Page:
UPOV seeks to grant patent type protection for plant varieties. Established by the International Convention for the Protection of New Varieties of Plants, the convention was adopted in Paris in 1961 and was revised in 1972, 1978 and 1991.
Fifty-one countries are members of UPOV. Most are European and American countries; the only Asian members are China, Japan and South Korea. In Africa, only Kenya and South Africa are members. UPOV is more appropriately designed for large-scale industrialised agriculture, where farmers are a small percentage of the population, farming is commercial, seeds are bought from corporate suppliers and products are sold through commodity markets. In developing countries, millions depend on farming for food, employment and economic security. Consumer International (CI) cautioned governments of developing countries from adopting the UPOV model of sui generis plant variety laws and urged them to resist bi-lateral pressure to do so. "The UPOV model restricts the rights of farmers to save, use, sell, and exchange seeds, thereby inhibiting new seed development. Adopting the UPOV model will increase costs to farmers, create a dependency where previously there was none, and force farmers to pay for what was previously free. Eventually consumers will pay the price of higher food bills and reduced choice", said Dr. Sothi Rachagan, Regional Director of CI's Asia Pacific Office.

Pressure on LDC
Developing countries and LDCs, including Bangladesh, are being pressured to enact UPOV style sui generis legislation and many are caving into the UPOV as well as domestic industry lobby. The EU-Bangladesh Trade and Aid Agreement of 1999 requires Bangladesh to "make every effort" to join UPOV. In addition, bilateral pressure has been applied to achieve TRIPS 'plus' commitments (i.e. beyond what is required under TRIPS) in plant variety protection (PVP) legislation. As a least- developed country (LDC), Bangladesh is not required to implement TRIPS until 2006. Bangladesh is not the only country under pressure to enact UPOV style legislation. The US-Vietnam trade agreement obliges Vietnam to be a member of UPOV. A similar US Trade Agreement with Cambodia obliges it to accede to UPOV. There are at least 23 cases of bilateral or regional treaties between developed and developing countries that are TRIPS plus, affecting 150 countries in the South. SAWTEE rejects patents on life forms and emphasises that legislation recognising farmers' rights must be enacted at local, provincial and federal levels, paying due attention to the vulnerability and threat of marginalisation faced by mountain farmers.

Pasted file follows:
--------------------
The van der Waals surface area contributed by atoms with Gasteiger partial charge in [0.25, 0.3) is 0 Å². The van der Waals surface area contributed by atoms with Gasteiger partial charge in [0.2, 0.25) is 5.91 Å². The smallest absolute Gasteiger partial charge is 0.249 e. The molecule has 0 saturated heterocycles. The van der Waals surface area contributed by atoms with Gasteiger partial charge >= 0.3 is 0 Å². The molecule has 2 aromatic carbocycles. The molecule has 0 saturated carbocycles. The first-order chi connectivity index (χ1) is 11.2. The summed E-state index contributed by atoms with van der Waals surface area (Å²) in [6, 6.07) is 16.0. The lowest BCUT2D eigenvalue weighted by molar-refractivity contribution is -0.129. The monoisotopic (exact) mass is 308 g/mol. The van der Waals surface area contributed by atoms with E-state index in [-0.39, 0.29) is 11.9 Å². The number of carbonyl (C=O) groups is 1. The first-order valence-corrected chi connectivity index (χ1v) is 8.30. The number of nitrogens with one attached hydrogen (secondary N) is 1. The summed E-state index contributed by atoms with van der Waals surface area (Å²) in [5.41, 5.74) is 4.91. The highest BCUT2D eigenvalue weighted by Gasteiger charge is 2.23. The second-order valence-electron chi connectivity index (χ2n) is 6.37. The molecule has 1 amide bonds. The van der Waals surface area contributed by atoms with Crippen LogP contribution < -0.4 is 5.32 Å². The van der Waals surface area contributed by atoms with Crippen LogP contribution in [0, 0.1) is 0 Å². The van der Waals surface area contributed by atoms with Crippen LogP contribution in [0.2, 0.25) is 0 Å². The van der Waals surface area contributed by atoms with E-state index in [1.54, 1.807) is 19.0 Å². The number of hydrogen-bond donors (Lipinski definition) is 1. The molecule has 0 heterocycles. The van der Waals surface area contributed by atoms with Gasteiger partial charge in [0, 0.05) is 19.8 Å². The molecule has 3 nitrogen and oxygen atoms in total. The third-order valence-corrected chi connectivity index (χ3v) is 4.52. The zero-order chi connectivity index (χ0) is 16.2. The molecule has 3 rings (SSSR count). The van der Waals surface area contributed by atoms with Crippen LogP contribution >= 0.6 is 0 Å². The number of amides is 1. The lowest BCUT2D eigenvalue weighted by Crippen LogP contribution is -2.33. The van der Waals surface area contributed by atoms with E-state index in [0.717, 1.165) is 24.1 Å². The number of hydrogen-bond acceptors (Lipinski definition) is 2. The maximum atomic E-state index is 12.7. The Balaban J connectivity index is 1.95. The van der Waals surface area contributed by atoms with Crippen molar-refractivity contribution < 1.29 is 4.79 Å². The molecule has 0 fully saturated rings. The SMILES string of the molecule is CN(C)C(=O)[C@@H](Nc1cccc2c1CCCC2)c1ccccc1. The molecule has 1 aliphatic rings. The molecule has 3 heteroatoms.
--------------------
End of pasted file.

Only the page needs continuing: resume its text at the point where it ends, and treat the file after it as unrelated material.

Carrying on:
Call for harmonisation
Countries at low levels of human and technological capacity cannot benefit significantly from TRIPS. The experience of developed countries shows that strong patents follow industrial development, not lead it. All three organisations recommended that governments of developing countries and LDCs conduct studies on the local implications of intellectual property protection on plants and other life forms before commencing to enact legislation. A broad-based consultative process must follow before legislation is eventually enacted. Governments must actively sponsor public sector research and development, including collaboration between scientists and farmers to ensure that local plant genetic resources are identified, conserved and improved. Governments must achieve a balance between providing incentives for the development of new plant varieties and the rights of farmers to save, use, exchange and sell seeds through an appropriate sui generis system. Action Aid Bangladesh, Consumers International and SAWTEE also called for harmonisation of Section 27(3)(b) of TRIPS with global agreements to protect biodiversity i.e. the Convention on Biological Diversity and the International Treaty on Plant Genetic Resources for Food and Agriculture. The three organisations called on governments of developing and least developed countries to: Adopt a sui generis PVP law to protect farmers and community rights; Reject patents on life forms; Call for the review of Section 27(3)(b) of TRIPS to adopt this position; oppose the UPOV model of PVP law; refrain from becoming a member of UPOV; and ratify the Convention on Biological Diversity and International Treaty on Plant Genetic Resources for Food and Agriculture.

Courtesy: Consumer International, Malaysia.